Add to those impressive numbers the low-interest loans and grants awarded to HRWC’s partners for drinking water, waste water and storm water infrastructure improvements, and the investment in the Huron River watershed through the Clean Water Act is unmatched. Of course, the Act provides more than financial resources; it gives citizens and communities a tool to advocate for and expect clean water.
In this auspicious year of presidential and local elections, learning about the Clean Water Act is an important step to understanding its reach and value. The US EPA, the federal agency primarily responsible for implementing the Act, highlights the 40th anniversary, as well.
HRWC is honored to share the podium on October 18th at a 40th Anniversary Celebration of this landmark legislation with one of its architects, Congressman John Dingell, on the banks of the Huron River in Flat Rock.
Everyone is invited to be a part of history at Huroc Park (Arsenal and Huron Streets) where the Congressman will make remarks and be joined by other speakers including HRWC Executive Director Laura Rubin and Elizabeth Riggs for RiverUp!
Rain or shine, friends of the Huron and fresh water everywhere will come together to celebrate the Act’s legacy and share hopes for the future.
For the past year and some change, HRWC has been partnering with the National Wildlife Federation’s Great Lakes Office, the Michigan League of Conservation Voters Education Fund and the Wolfpack to spark a river renaissance known as RiverUp! Our goal is a vibrant, robust and restored river that’s a destination for residents and tourists.
Learn about the ambitious renaissance underway for the Huron River.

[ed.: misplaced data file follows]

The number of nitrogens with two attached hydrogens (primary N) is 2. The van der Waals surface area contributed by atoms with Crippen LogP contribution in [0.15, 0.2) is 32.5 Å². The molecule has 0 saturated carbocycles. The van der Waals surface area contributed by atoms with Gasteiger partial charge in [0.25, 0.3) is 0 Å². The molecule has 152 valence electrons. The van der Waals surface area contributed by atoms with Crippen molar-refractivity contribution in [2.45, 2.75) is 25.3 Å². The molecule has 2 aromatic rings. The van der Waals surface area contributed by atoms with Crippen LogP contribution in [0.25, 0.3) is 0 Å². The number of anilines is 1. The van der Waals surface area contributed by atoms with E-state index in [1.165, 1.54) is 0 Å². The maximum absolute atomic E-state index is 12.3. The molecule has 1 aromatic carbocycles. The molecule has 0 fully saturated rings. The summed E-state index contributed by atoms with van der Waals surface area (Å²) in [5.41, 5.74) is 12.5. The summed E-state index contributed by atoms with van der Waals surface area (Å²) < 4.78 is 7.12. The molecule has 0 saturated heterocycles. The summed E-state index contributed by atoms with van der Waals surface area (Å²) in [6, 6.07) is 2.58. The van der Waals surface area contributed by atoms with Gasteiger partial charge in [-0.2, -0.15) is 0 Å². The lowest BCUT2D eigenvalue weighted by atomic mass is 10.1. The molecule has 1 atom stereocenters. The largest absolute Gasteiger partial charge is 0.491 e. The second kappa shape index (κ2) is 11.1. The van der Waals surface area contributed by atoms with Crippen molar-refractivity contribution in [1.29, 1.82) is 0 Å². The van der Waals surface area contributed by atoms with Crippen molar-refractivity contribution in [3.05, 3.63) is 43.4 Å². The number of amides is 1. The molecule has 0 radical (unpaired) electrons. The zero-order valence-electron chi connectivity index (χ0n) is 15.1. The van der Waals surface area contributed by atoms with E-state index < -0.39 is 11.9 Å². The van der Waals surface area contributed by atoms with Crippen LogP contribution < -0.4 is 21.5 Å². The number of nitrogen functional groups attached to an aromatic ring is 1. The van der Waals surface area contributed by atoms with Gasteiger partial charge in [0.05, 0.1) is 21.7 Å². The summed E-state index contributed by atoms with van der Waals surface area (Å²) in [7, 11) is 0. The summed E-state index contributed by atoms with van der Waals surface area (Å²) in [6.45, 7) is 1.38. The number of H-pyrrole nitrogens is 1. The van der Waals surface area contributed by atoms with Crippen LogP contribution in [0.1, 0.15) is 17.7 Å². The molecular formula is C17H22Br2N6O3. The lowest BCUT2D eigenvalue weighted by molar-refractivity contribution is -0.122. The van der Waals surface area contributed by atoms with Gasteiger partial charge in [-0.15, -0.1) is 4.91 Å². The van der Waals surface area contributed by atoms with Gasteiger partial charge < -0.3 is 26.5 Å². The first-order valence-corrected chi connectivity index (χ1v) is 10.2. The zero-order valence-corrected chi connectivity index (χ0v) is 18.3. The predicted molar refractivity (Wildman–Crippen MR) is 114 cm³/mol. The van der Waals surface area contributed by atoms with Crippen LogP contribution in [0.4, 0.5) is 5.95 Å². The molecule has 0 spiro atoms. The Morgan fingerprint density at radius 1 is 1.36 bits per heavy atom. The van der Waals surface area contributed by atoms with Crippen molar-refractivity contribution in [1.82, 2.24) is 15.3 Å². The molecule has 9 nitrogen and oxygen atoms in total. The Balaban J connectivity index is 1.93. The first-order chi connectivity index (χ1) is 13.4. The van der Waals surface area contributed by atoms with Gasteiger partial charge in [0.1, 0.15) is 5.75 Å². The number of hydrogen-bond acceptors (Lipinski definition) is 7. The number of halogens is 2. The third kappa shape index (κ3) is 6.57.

Download the full-color report to read about year one accomplishments and the plans for the next three years:
- Making investments in river recreation with the Huron River Water Trail
- Stimulating local economies and improving the river’s health by remediating legacy pollution sites and locating river-friendly businesses along its shore
- Transforming the river corridor through linkages of hike-bike trails, art trails, natural areas and vital downtowns
Grab a paddle and join us in this boat. There’s room enough for everyone.
Photo: Huron River by Barbara Eckstein.
It can happen anytime, anywhere, and with anyone.
Most recently, it happened on Saturday morning at a petting farm with Amy and Brian and another guy whose name I don’t remember. Youngish parents of preschoolers gathered around cake and juice boxes to celebrate a nearly-minted 4-year-old and engaged in small talk. Who’s your child? Where do you live? What do you do? It was my turn and, predictably, I said, “I work for a research and education organization called the Huron River Watershed Council.” The guy who isn’t Brian cocked his head to one side and asked, “What is a watershed?”
To be honest, the question surprised me. In hyper-educated, “green” Ann Arbor, I expected that these peers would be ready to talk the fresh water lingo. So, while my internal dialogue was decidedly less polished and more animated, I recognized the conversation for the reality check that it was and responded in kind. A thoughtful riff on the drought and low water levels followed as we finished the last forkfuls of cake.